Entering the four story Ahmansan Building, weaving in and out and of other visitors, we quickly gravitated towards the Modern Art collection. We passed portraits and abstracts, scenic depictions and still life, until the massive canvass of the “Unfurled Series: Beta Ro” and “Toward Disappearance” had us mesmerized. Huge oil and acrylic splashes of paint on infinitely blank backgrounds. It’s incredible how the use of so little paint can take such great skill and reserve, demonstrating the art of knowing when to stop. Kristina and I soaked the room in, wanting to take the pieces off the walls and carry them home. Nobody would notice, right? We continued on through works by Matisse, Léger, and Miró, more paintings intermixed with strange and surreal sculptures. Picasso was also among the artists featured, and as we came upon the “Portrait of Hélène Parmelin” I was sure I was his muse in a past life, circa 1952. I mean come on, the resemblance, right down to my shifty eyebrow, are SPOT ON. How else would he know how my hair looks in the morning? You can call me Helen.
As we left my portrait, we headed outside to grab a quick coffee at the cafe and to get some fresh air at the Urban Light. Just over 200 (202 to be exact) restored cast iron, antique street lamps, make up Boston artist Chris Burden’s popular L.A. attraction. Just toss #Urbanlights into the search bar on Instagram and you can see that old gym teacher you were wondering about, smiling ear to ear, like every other Angeleno and tourist alike who visits. I couldn’t resist throwing down some back bends while Kristina snapped some pics, and naturally, I Instagramed it.
Turning our sights towards the Pavilion Of Japanese Art, we headed back inside. Although, it was kind of like going inside to go outside, seeing as most of the art shown featured large and beautiful depictions of cherry blossom trees. As we continued through and hit the third floor, my laughter broke the silence. A hanging scroll titled “Daruma”, was the spitting image of a former business mentor and current friend of mine, who lives in the Valley. Let me just say, he looks fantastic for being around since the 18th century. We walked on, admiring dozens of small carved figurines and dishes, and then exited to take a quick lap through the gift shop before heading home.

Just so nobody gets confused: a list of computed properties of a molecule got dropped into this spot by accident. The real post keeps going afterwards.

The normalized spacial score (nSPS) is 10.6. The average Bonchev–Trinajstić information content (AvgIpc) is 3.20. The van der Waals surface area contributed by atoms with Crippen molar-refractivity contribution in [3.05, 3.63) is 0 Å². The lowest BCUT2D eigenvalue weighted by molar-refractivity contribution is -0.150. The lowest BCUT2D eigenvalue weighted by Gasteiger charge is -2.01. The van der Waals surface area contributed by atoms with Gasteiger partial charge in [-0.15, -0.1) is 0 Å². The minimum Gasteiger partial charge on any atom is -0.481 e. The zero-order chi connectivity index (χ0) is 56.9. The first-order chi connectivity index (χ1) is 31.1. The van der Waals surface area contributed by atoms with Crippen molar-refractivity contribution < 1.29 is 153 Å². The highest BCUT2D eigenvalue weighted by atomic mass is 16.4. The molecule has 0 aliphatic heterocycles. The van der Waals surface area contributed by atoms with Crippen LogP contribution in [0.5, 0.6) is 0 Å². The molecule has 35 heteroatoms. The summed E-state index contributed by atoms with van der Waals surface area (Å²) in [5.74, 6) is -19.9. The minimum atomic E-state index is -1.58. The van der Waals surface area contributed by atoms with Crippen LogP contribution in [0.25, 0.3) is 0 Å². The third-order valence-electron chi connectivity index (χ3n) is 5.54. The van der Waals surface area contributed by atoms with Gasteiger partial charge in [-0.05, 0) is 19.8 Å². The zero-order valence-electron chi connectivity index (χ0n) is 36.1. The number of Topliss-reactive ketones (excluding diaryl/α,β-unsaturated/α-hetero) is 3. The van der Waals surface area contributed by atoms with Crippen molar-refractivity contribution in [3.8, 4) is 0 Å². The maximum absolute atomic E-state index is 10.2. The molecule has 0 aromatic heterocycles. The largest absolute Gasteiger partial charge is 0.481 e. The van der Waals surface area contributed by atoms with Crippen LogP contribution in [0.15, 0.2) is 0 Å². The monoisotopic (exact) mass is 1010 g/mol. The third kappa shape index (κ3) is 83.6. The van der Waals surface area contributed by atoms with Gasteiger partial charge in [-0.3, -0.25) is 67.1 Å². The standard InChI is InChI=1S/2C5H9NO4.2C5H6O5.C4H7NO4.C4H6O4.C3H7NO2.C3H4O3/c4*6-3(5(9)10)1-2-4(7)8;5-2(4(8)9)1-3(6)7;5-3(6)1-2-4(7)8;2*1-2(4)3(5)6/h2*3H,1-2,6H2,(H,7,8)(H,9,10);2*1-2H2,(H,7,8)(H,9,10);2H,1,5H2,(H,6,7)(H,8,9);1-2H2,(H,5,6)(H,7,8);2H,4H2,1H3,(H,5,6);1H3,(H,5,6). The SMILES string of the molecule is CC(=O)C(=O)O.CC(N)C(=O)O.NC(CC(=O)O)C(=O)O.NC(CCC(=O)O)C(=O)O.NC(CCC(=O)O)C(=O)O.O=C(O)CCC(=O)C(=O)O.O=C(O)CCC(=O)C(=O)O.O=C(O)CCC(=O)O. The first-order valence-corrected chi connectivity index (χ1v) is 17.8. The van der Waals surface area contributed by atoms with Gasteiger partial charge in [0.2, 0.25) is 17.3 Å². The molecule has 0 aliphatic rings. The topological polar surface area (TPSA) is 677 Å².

Upon returning back to Washington, Kristina harnessed those Van Gogh vibes and signed up for a pop-up painting class in Olympia, hosted by the Classroom Collective. I was jealous I couldn’t be there to go with her, but upon seeing her stellar results and remembering my last attempt with canvas, I was happy to just admire her talent. I still wanted to tap back into my inner artist too, so I happily settled for stocking up on fancy coloring books and splurging on the nice colored pencils at Michael’s crafts. Did you know that coloring is considered a “mindful exercise”, like meditation? As a person myself who seriously struggles at meditating, this is great news. And it’s true! I feel more calm and relaxed after coloring, and it has long been one of my favorite on flight activities when traveling.
Point being, weather a trip to the museum, an art class, or some coloring books, taking some time out to indulge and explore your creative side is always time well spent. You don’t need a bunch of medical and scientific studies to prove that when you are exposed to, or create art, it’s good for you. You can feel it. Instantly. And who doesn’t want to instantly feel a little bit better? So when I’m feeling stressed, or sad, or blah, I reach for those pretty packs of pencils. And if I accidentally slip outside of the color book lines, I just remember to make that smudge a happy little flower and move on. Art is art. Make whatever kind you like, whenever you feel like it, and feel a whole lot better for it. Bob Ross would be so proud…..
Xx – Sarah